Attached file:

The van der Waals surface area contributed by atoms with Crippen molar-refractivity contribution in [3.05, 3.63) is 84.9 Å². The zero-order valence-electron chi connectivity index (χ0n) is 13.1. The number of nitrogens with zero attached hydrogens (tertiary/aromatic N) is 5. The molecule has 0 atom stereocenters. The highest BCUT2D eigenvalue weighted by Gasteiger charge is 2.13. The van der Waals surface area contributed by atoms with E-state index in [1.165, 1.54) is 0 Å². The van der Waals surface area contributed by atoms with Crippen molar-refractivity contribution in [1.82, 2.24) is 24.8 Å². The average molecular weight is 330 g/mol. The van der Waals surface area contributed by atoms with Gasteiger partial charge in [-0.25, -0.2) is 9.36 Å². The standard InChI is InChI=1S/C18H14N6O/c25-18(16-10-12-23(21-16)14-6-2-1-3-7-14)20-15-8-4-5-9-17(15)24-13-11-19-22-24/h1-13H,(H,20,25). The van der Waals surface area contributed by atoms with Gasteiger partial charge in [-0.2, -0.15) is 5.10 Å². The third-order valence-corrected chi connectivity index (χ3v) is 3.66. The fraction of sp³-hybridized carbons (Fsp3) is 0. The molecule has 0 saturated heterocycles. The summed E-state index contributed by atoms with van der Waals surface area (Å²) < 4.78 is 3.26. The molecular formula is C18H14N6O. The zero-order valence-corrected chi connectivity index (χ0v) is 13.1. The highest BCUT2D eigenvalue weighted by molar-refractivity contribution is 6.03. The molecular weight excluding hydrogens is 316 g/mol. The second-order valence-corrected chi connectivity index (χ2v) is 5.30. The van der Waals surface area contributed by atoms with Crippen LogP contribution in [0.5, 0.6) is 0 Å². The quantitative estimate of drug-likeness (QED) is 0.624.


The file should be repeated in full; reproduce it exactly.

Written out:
The van der Waals surface area contributed by atoms with Crippen molar-refractivity contribution in [3.05, 3.63) is 84.9 Å². The zero-order valence-electron chi connectivity index (χ0n) is 13.1. The number of nitrogens with zero attached hydrogens (tertiary/aromatic N) is 5. The molecule has 0 atom stereocenters. The highest BCUT2D eigenvalue weighted by Gasteiger charge is 2.13. The van der Waals surface area contributed by atoms with E-state index in [1.165, 1.54) is 0 Å². The van der Waals surface area contributed by atoms with Crippen molar-refractivity contribution in [1.82, 2.24) is 24.8 Å². The average molecular weight is 330 g/mol. The van der Waals surface area contributed by atoms with Gasteiger partial charge in [-0.25, -0.2) is 9.36 Å². The standard InChI is InChI=1S/C18H14N6O/c25-18(16-10-12-23(21-16)14-6-2-1-3-7-14)20-15-8-4-5-9-17(15)24-13-11-19-22-24/h1-13H,(H,20,25). The van der Waals surface area contributed by atoms with Gasteiger partial charge in [-0.2, -0.15) is 5.10 Å². The third-order valence-corrected chi connectivity index (χ3v) is 3.66. The fraction of sp³-hybridized carbons (Fsp3) is 0. The molecule has 0 saturated heterocycles. The summed E-state index contributed by atoms with van der Waals surface area (Å²) < 4.78 is 3.26. The molecular formula is C18H14N6O. The zero-order valence-corrected chi connectivity index (χ0v) is 13.1. The highest BCUT2D eigenvalue weighted by molar-refractivity contribution is 6.03. The molecular weight excluding hydrogens is 316 g/mol. The second-order valence-corrected chi connectivity index (χ2v) is 5.30. The van der Waals surface area contributed by atoms with Crippen LogP contribution in [0.5, 0.6) is 0 Å². The quantitative estimate of drug-likeness (QED) is 0.624.